5. (a) When we have, after a couple of hours or so, managed to identify the asteroid and the comparison stars on a film or plate, we are at last ready to start the measurement. The film is carefully positioned on the stage of a measuring microscope or "measuring engine" as it was called in the old days. Several settings of a microscope crosshair , in both the x- and the ydirections, were made on the asteroid and the comparison stars. After each setting, a reading of the position was made on a vernier scale that was part of the measuring engine and was duly recorded with pencil and paper. After the asteroid and all the stars had been measured, the film had to be reversed in the measuring engine, and all measurements repeated, in order to allow for systematic measuring errors. The process was very laborious and took several hours for every photograph. In the latter days shortly before \(\text{CCD}\) astrometry took over, we introduced some quite effective labour-saving devices. We directed a laser beam at a corner reflector attached to the movable microscope stage. The reflected laser beam was interfered with the incident beam to form a system of standing light waves. As the microscope stage moved, a phototransistor counted the number of half-waves, and hence it recorded the position of the microscope stage to a precision, in principle, of half a wavelength. As each setting was made, the position of the microscope stage was sent automatically to the computer that was to be used subsequently to perform the necessary calculations. Apart from greatly increasing the precision of the measurements, the measurer did not have to read a vernier scale, nor even did he have to write down the position. While this device greatly increased the efficiency of the operation, nevertheless several hours were still needed to measure each photograph.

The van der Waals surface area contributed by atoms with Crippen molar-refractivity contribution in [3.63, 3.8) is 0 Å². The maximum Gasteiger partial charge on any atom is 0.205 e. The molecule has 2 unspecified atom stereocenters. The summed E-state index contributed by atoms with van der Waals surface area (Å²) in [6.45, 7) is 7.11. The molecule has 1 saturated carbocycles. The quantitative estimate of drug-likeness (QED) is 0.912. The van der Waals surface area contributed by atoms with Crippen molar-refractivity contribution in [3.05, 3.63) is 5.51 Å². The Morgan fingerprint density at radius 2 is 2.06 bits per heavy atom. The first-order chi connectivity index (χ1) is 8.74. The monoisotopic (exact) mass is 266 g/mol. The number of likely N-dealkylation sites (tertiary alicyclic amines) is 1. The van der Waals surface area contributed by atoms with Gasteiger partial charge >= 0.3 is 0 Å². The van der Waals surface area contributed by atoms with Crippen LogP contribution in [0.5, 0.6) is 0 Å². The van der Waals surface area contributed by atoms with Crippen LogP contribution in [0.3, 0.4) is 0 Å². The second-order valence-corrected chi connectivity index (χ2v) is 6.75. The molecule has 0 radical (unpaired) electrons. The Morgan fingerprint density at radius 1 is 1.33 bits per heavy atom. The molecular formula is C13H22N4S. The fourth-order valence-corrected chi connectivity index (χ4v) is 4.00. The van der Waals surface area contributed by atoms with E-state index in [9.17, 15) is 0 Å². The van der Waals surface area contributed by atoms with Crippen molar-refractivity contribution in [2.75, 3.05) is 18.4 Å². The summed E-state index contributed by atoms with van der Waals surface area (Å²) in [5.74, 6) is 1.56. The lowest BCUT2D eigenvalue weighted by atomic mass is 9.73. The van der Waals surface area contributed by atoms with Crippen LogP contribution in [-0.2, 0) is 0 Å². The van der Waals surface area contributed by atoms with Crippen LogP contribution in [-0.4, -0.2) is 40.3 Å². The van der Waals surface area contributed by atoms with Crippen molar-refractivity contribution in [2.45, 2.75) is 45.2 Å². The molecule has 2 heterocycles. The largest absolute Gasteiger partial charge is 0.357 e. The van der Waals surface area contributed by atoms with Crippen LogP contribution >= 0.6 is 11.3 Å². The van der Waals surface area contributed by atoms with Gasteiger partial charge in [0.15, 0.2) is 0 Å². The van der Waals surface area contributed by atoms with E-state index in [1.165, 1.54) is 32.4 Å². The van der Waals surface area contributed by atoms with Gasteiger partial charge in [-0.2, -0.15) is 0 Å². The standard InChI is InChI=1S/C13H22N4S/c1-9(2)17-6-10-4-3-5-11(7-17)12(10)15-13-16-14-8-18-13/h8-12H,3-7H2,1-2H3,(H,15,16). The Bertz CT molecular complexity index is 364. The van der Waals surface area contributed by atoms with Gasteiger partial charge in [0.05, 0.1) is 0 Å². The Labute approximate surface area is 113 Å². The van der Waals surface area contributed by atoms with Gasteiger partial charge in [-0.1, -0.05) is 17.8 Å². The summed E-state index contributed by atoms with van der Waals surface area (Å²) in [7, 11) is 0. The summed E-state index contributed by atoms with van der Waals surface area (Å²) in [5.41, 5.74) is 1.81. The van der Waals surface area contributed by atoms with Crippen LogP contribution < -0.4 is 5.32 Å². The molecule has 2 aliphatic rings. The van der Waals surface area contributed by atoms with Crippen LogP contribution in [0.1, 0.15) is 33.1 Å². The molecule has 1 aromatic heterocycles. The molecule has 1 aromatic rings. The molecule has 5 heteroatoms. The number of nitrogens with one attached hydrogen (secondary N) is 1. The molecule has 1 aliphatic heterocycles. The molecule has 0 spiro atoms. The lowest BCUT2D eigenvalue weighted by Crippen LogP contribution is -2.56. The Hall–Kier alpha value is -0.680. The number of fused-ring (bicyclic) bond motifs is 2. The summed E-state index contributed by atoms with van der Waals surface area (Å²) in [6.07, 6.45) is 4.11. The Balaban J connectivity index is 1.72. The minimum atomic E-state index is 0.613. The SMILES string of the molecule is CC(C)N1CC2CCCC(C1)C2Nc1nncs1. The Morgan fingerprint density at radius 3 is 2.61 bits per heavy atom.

(b) So how does one measure the positions of the asteroid and the very numerous comparison stars on a \(\text{CCD}\)? How tedious is the measurement? The astonishing answer is that there is no measurement to be made! The measuring process is bypassed entirely! The reason is that the image of every star sits already on a certain pixel, and all that has to be done is for the computer to read which row and which column that pixel is on. As soon as the exposure is made, the position is already determined! In fact, the situation is even better than that. As described, the positional precision of the measurement is determined by the pixel size. If the pixel measures one arc second by one arcsecond at the focal plane of the telescope, then the precision of the measurement, as we have described it, will be no better than one arcsecond. But this is not the case at all. In practice, a stellar image is spread out over several pixels in two dimensions, each of several pixels holding a certain number of photons. (Not literally photons, of course, but electron-hole pairs, each of which has been generated by a single photon.) The software reads the number of photons in each of the pixels over which the stellar image is distributed, it fits a statistical distribution function (such as a two-dimensional gaussian function) to the image, and calculates the "centre of gravity" of the image to a position of typically about a tenth of a pixel. And so, as soon as the exposure is made, we have the position of the asteroid and of dozens of comparison stars already determined for us to a tenth of an arcsecond or better. Furthermore, the right ascensions and declinations of the comparison stars used are automatically read from an on-line star catalogue, and the calculations to determine the right ascension of the asteroid (or, more probably, of several asteroids recorded on the \(\text{CCD}\)) are instantaneously computed.

Since all of these calculations can be done instantly by any of several available computer packages, they can be done by anyone with little mathematical training. This has obvious advantages, though the availability of "do-it-yourself" computer packages to the untrained or the unwary may also have some drawbacks. For example, does a given astrometric computer package include such corrections as differential refraction and aberration, proper motion, and so on? Perhaps some do, and some don't. How can one tell – or how can a nonmathematically-trained user determine what corrections are included in the package? For the experienced professional scientist, this may not be a problem, but there are pitfalls to be wary of when a prepackaged program is in the hands of an untrained user, who just wants the "answer" as quickly as possible, without necessarily wanting to know how that answer is obtained.

Contributor

Thumbnail: Motion of barycenter of solar system relative to the Sun. Image used with permission (CC BY-SA 3.0; Carl Smith derivative work: Rubik-wuerfel).